Sinn Féin continues campaign on Register shortfall
Sinn Féin Assembly Member Bairbre de Brún today led a party delegation to meet with the Chief Electoral Officer Denis Stanley in Belfast. The meeting discussed the serious shortcomings which currently exist in the electoral register and particularly the issues of annual registration, the availability of registration forms and the number of people being called to electoral courts even after submitting these forms. The meeting also dealt with the issue of photographic ID.
Ms de Brún said:
"This meeting is part of a series of meetings which we will be having on this issue with the two governments, the Electoral Commission, international groups and the voluntary and community sector.
" In each of the meetings held to date we have argued that requiring every voter in every household to complete a form every year in order to get a vote is leading to the shredding to the register year on year. We need to move away from annual registration and allow voters to remain on the register for five years. The resources which the electoral office presently spend on an inefficient annual registration scheme could then be better used targeting marginalised groups and groups such as young people who have proved difficult to register.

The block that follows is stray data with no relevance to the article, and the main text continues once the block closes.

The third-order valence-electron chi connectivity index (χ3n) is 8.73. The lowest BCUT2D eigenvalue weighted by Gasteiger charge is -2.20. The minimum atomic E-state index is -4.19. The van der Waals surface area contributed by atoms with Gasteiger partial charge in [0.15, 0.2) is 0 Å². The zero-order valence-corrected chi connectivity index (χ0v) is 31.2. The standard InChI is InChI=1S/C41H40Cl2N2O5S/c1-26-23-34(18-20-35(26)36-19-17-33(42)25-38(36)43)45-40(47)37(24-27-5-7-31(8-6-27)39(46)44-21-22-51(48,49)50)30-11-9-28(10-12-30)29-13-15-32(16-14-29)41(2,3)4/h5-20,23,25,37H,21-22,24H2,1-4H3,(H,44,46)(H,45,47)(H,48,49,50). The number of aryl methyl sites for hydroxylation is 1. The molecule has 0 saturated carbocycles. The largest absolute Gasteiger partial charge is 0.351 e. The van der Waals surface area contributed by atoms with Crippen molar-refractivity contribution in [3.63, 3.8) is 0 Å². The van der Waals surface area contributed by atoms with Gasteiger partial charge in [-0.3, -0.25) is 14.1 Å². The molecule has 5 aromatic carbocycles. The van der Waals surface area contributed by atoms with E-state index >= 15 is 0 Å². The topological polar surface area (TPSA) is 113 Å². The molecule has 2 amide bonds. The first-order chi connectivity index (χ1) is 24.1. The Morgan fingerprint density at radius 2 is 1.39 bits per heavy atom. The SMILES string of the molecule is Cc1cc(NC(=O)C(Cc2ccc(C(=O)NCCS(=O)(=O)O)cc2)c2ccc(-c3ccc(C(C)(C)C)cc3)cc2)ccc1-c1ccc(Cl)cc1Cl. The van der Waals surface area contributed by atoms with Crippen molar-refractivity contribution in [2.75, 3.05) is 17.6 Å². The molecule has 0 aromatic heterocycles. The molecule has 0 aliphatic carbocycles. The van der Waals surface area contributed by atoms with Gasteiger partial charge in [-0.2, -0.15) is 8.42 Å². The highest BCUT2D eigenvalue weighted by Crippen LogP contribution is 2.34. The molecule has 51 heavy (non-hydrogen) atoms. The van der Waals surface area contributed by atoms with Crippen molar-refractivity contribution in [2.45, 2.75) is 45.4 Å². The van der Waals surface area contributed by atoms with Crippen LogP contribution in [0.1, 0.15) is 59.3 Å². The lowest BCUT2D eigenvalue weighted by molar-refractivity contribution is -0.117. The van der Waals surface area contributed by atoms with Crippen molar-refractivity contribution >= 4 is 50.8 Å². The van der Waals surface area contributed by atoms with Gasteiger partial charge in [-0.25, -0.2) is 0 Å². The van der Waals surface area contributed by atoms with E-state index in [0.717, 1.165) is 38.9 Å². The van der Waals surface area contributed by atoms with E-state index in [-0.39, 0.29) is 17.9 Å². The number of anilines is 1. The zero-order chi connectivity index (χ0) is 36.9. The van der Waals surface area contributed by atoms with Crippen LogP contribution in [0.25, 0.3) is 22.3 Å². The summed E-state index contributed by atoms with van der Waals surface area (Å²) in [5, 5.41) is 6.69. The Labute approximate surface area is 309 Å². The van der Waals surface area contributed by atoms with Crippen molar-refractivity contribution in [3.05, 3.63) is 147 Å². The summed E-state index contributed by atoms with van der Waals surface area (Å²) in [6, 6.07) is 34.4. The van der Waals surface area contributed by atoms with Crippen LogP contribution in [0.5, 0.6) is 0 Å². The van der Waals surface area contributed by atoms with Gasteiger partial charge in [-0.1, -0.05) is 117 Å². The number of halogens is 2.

"We stressed to the Electoral Office today the need for registration forms to be made widely available, for example at post offices, libraries, colleges, universities and through political parties.
"We also pointed out that the rest of Ireland and Britain make far less use of electoral courts. There are so many ways open to the electoral office now to carry out identity checks that it makes no sense to call so many people to electoral courts once they have completed registration forms.
"These and a number of other proposals which we put to Mr Stanley could help restore public confidence in the electoral system
"It is estimated that around 211,000 people in the six counties are currently disenfranchised. In the three months from the Assembly election last November a further 28,000 people were removed from the register. It is not a sustainable situation for around one fifth of the total electorate to be missing from the register." ENDS